President Ibrahim Mohamed Solih has declared Keylakunu Island of Haa Dhaalu Atoll along with its reef and lagoon area, and the wetlands and mangroves of Neykurendhoo Island and Baarah Island as Environmental Protected Areas. The President made the decision following a paper presented by the Ministry of Environment during a Cabinet meeting in 2018.
Keylakunu Island is an uninhabited island located in the center of Haa Dhaalu Atoll. Keylakunu Island hosts one of the most extensive untouched mangrove forests in the Maldives dominated by huge trees of Avicenna Marina – a rare species that is found throughout the world.
The island was last inhabited 200 years ago before a tropical storm destroyed the island forcing its resident to move to nearby islands. It was later leased to the private sector for agricultural development.
There were previous plans to use the island for resort development which raised alarm from both local and international environmental experts and the general public and also promoted the social media campaign #SaveKeylakunu.
Keylakunu Island hosts one of the most extensive untouched mangrove forests in the Maldives. Photo credit: Twitter
Neykurendhoo Island is an inhabited island located the center of Haa Dhaalu Atoll. One of the larger islands in the atoll, Neykurendhoo Island has a population of fewer than 1,000 people. The wetland area of Neykurendhoo is located on the eastern side of the island and contains two separate bodies of water.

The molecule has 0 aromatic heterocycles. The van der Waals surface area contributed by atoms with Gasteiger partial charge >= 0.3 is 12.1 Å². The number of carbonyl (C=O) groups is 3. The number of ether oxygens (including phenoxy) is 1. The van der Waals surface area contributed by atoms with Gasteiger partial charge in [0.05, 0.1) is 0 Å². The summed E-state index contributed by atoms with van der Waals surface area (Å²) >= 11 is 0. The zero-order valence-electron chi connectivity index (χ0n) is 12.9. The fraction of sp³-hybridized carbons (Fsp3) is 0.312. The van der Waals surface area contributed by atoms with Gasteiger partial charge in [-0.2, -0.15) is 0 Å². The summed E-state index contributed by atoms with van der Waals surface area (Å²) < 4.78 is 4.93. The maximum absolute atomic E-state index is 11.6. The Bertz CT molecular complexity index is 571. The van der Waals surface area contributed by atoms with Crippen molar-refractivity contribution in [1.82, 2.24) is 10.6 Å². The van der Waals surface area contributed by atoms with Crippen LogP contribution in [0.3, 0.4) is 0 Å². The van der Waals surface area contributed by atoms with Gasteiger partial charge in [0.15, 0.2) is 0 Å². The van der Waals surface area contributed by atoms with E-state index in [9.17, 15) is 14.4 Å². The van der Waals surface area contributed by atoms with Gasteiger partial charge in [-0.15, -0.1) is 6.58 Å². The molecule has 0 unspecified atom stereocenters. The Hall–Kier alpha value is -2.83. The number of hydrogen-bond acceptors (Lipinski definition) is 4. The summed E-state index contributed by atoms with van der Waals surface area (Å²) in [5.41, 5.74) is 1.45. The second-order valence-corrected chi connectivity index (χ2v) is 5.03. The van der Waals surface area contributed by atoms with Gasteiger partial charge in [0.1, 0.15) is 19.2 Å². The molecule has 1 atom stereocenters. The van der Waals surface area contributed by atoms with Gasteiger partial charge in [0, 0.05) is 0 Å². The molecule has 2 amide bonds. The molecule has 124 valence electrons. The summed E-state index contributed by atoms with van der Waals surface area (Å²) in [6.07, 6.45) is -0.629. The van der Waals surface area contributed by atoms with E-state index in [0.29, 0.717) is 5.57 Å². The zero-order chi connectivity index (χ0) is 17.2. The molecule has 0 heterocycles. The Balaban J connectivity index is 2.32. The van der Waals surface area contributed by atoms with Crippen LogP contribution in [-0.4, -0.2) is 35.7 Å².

Most of the wetland area is inaccessible due to thick vegetation, leaving the beauty of the area largely intact despite infrequent deforestation is some parts of the wetland.
Mangrove Wetlands of Neykurendhoo Island
Baarah Island is located on the eastern rim of Haa Dhaalu Atoll, the northernmost atoll of the Maldives. One of the largest islands of Haa Dhaalu Atoll, Baarah Island has a population of a little over 1,000 people.
Baarah Island has numerous wetland and mangrove areas. One of the mangrove areas was used by national hero Sultan Al Gazi Mohamed Thakurufaanu Al Auzam (Bodu Thakurufaanu) as a hideaway for his boat Kalhuofummi during his campaign against the Portuguese conquerors during the late 16th century. The island has ten different bodies of water, which can be considered different wetland areas, some of which were initially single bodies of water that were later divided into separate regions over time from both man-made and natural causes.
(Source: Maldive Islands, January 2018, Issue 11)